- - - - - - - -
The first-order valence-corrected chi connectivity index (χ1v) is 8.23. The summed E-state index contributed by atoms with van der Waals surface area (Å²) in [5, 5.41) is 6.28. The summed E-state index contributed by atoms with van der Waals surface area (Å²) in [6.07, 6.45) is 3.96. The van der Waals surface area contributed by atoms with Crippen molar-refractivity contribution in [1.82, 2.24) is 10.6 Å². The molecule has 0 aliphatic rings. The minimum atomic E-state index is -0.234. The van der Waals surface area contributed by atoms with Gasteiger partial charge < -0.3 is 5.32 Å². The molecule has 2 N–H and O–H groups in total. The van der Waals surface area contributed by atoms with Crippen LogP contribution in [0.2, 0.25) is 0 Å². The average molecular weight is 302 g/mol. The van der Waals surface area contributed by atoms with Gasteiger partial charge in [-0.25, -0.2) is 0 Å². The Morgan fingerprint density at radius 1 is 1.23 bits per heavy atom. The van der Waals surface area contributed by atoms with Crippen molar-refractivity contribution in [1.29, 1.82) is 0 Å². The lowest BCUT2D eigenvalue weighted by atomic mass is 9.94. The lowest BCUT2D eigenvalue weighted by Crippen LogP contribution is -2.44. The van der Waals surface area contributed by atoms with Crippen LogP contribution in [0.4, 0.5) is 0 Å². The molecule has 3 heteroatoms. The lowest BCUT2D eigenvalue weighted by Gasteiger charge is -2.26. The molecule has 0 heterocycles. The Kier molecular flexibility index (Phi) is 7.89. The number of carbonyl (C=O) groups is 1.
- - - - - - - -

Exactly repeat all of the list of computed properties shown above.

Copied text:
The first-order valence-corrected chi connectivity index (χ1v) is 8.23. The summed E-state index contributed by atoms with van der Waals surface area (Å²) in [5, 5.41) is 6.28. The summed E-state index contributed by atoms with van der Waals surface area (Å²) in [6.07, 6.45) is 3.96. The van der Waals surface area contributed by atoms with Crippen molar-refractivity contribution in [1.82, 2.24) is 10.6 Å². The molecule has 0 aliphatic rings. The minimum atomic E-state index is -0.234. The van der Waals surface area contributed by atoms with Gasteiger partial charge < -0.3 is 5.32 Å². The molecule has 2 N–H and O–H groups in total. The van der Waals surface area contributed by atoms with Crippen LogP contribution in [0.2, 0.25) is 0 Å². The average molecular weight is 302 g/mol. The van der Waals surface area contributed by atoms with Gasteiger partial charge in [-0.25, -0.2) is 0 Å². The Morgan fingerprint density at radius 1 is 1.23 bits per heavy atom. The van der Waals surface area contributed by atoms with Crippen molar-refractivity contribution in [1.29, 1.82) is 0 Å². The lowest BCUT2D eigenvalue weighted by atomic mass is 9.94. The lowest BCUT2D eigenvalue weighted by Crippen LogP contribution is -2.44. The van der Waals surface area contributed by atoms with Crippen LogP contribution in [0.4, 0.5) is 0 Å². The molecule has 3 heteroatoms. The lowest BCUT2D eigenvalue weighted by Gasteiger charge is -2.26. The molecule has 0 heterocycles. The Kier molecular flexibility index (Phi) is 7.89. The number of carbonyl (C=O) groups is 1.